There I said it. I really really miss my Blackberry. I’ve had three versions of the beleaguered smartphone in the past. I started off with a flip version (Remember flip phones? – no calling a Uber with your bum with those babies). Then I migrated to a Curve and eventually a Bold. But it was the Curve that won out. I started using it when I joined Finextra, when I starting using Twitter hard core (when Twitter was fun – full of people who chatted with you instead of ‘tagging’ you).
The Blackberry Curve fit well in my hand. I could live Tweet conferences with it as if I was taking dictation. I could hash out elaborate email arguments with my husband on it. I wrote blogs on it. My Blackberry wouldn’t know an emoji from an Instagram. But I wrote, engaged and communicated with it.
Blackberrys were made for people who produce. iPhones were made for people who consume.
The consumers won.
Now don’t get me wrong. I can do a lot more with my Samsung Galaxy S7 (Never been an Apple girl. I always sensed a bit of ‘Dear Leader’ embedded in the cult of Steve Jobs). I can put on my headphones and listen to a robotic voice tell me which streets to walk down to make it to that nice Italian restaurant I found on Trip Adviser – an app I also have on my Samsung. I have an app which can send a physical post card from the pictures on my camera phone (my Aunt loves them). I have one that helps me meditate – for ten minutes a day. It lets me access Facebook, Twitter, LinkedIn, WhatsApp, Slack, Trello, email etc… Yes, I get it!
The Blackberry is now a symbol of all that is analogue, old fashioned and legacy about any industry. Blackberrys are issued to men in suits who work for companies whose IT departments never moved with the times and migrated to iPhones. Blackberrys are not chosen – they are forced.
Blackberrys are no longer in the hands of people who want to create the future. Who want to start revolutions. Who want to produce content that builds friendships across the virtual world and start dialogues that change the way we as humans think.
So that leaves me thinking. Who is producing now?
Is it a coincidence that the death of Blackberry was around the same time Twitter stopped being this great cocktail party where you could meet people who not only shared your interests, but challenged your point of view? Now, social media, on a good day, is bloated full of targeted ads, and filtered content decided by an algo. (if I wanted to buy those slippers I would have bought them six months ago!) On a bad day it is full of attack squads and trolls – who may or may not be ‘bots – who shut down debate and frighten those who’s voices are struggling to be heard.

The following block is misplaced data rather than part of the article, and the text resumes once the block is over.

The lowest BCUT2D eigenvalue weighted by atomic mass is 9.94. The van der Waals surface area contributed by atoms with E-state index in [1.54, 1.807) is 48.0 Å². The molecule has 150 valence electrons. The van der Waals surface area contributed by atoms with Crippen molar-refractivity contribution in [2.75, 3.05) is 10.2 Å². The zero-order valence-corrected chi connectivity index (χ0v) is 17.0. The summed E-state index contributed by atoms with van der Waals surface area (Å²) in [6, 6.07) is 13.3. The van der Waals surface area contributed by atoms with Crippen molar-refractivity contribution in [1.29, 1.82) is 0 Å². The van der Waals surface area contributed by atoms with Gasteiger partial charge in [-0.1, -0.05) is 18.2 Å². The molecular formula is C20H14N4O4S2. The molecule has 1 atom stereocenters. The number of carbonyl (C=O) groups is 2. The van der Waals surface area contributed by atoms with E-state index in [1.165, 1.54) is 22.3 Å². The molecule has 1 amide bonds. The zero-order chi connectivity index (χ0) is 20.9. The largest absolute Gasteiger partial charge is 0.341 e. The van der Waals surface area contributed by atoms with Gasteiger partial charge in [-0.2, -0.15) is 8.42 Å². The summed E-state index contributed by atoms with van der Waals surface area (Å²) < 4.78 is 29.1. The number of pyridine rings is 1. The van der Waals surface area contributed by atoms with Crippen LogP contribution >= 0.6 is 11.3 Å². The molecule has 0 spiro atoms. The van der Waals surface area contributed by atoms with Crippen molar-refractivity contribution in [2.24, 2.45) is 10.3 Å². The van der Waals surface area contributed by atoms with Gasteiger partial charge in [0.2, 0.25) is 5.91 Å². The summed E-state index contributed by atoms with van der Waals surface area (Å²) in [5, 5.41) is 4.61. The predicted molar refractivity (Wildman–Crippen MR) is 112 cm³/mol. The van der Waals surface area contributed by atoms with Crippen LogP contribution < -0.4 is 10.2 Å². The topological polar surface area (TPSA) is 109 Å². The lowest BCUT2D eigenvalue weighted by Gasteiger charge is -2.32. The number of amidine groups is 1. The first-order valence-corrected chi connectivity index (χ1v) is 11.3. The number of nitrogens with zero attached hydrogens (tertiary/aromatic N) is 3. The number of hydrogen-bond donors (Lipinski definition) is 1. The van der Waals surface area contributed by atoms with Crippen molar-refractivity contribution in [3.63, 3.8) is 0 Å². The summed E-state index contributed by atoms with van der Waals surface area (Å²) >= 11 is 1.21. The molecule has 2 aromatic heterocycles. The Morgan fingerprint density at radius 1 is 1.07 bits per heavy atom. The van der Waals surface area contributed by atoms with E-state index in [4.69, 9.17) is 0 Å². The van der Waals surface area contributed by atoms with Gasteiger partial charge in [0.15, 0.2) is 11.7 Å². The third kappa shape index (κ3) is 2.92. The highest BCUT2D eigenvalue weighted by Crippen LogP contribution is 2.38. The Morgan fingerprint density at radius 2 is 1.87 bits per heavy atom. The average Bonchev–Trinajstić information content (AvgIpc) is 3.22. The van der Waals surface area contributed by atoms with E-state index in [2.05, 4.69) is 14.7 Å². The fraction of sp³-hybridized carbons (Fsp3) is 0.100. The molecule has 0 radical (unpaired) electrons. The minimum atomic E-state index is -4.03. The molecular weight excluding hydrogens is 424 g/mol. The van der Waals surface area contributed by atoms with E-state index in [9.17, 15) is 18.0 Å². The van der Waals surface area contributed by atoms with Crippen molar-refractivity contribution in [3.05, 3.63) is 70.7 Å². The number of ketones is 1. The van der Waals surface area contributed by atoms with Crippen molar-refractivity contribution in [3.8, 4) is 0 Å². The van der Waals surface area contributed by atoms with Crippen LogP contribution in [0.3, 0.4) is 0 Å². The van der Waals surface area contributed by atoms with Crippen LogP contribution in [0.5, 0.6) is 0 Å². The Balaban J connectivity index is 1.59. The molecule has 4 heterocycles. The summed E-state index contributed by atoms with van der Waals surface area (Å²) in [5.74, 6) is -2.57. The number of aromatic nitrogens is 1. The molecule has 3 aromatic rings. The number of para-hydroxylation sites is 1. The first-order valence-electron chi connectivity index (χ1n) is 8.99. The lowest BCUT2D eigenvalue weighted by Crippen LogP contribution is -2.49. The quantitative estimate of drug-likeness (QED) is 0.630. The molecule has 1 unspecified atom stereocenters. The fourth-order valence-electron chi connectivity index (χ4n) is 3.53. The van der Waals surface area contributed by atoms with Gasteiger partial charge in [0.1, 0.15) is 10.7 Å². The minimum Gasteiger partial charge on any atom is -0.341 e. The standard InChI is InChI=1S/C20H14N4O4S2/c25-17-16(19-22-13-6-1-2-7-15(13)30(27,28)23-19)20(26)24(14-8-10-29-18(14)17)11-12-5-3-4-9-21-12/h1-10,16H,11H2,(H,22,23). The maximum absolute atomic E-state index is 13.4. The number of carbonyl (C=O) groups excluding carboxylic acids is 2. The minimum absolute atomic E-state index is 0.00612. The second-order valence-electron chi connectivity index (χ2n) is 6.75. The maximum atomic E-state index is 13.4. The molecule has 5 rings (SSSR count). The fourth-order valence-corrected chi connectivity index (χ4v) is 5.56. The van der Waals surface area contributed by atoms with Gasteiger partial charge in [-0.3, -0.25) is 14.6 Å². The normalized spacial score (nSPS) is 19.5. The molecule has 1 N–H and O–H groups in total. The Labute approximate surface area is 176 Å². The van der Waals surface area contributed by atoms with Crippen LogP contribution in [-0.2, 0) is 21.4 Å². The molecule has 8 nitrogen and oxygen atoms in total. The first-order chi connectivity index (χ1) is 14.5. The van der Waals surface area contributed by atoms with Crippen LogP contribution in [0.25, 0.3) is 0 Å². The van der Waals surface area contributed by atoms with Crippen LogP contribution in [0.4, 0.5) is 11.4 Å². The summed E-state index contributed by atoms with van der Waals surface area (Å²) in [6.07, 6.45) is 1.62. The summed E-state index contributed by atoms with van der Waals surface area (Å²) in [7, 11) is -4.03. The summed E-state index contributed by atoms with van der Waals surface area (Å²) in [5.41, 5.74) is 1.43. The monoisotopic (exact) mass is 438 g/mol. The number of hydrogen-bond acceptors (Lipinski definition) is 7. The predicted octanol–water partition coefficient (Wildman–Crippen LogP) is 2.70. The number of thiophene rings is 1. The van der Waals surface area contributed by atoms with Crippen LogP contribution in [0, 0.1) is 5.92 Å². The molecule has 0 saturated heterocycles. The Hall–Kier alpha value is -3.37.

Way back in the early noughties we were handed a device that would let us all produce – the power of the written word, enabled by a QWERTY keyboard and cell tower signal! But we gave it away for a device that lets us consume – that lets us watch and react, that lets us be targeted.
What does this all mean? Did Blackberry let is down by failing to innovate and respond to customer behavior? Were Apple just better at marketing? Or was something more sinister at play? That much power to produce, to design your own narrative, in the hands of the many – did that frighten certain large corporations and governments, who would prefer a more docile and responsive consumer? Kendall Jenner isn’t on Instagram because she wants to engage with you – Chanel are paying her.
There is a man in the US White House who uses Twitter to communicate with his followers like a Blackberry is embedded in his hand. But he was put there in part due to ‘bots, and fake news, and algo driven filtered content, which fed and justified isolated bubbles of voters. I don’t remember being promised this type of societal fragmentation in the 1990s when the World Wide Web promised us all a brave new world.
I visited the CERN laboratory in Geneva last year. I said a silent thank you to Tim Berners-Lee, in front of a glass display of the first web server, for my career. A career in which I produce, and will continue to produce, regardless of the device I chose.
I feel exactly the same. I wish we could have a blackberry curve/bold that runs Whatsapp/Messenger/Slack. I’d be ready to pay a lot for that.
I agree, I am actually pretty mad at Blackberry (RIM) for screwing it all up for us!
I am not alone. The one true smartphone is now gone and we must choose between dumb and dumber. I mean I don’t want a phone my 18 month old can figure out.
What led me to this blog, was me missing my blackberry (curve if you were curious ) what I don’t understand (but am trying to) is why can’t we use a galaxy or an iPhone to do the exact sam thing? You are making me question all these things you mention on this post. I’m tried confused about the inner workings of how each phone is designed (and designed for) yes, blackberry’s were easier to write emails (and blog posts) but if you rotate your modern day phone to Landscape mode, it literally gives you your full-length QWERTY keyboard just like Blackberry (and like those slide up phones that gave you a full keyboard) if we were comparing the LG Chocolate to the blackberry, I could understand. That thing (though cool and innovative at the time) was NOT made for writing. I guess what I’m trying to say, is now it’s like comparing apples to apples 🍎…… whereas 10 years ago, it was apples to grapes 🍇 modern phones can do everything that blackberrys did. But even though I believe this to be the case, somehow I still miss my blackberry. I think it was the physical design of the phone. It’s sleek curves, and it’s niffty little roller ball in the middle.
I still use BlackBerry 10 (a Q10) and refuse to use any other phone.
“Blackberrys were made for people who produce. iPhones were made for people who consume.”
Love this words. Miss my blackberry too. I would pay to get a similar phone with all communicating services.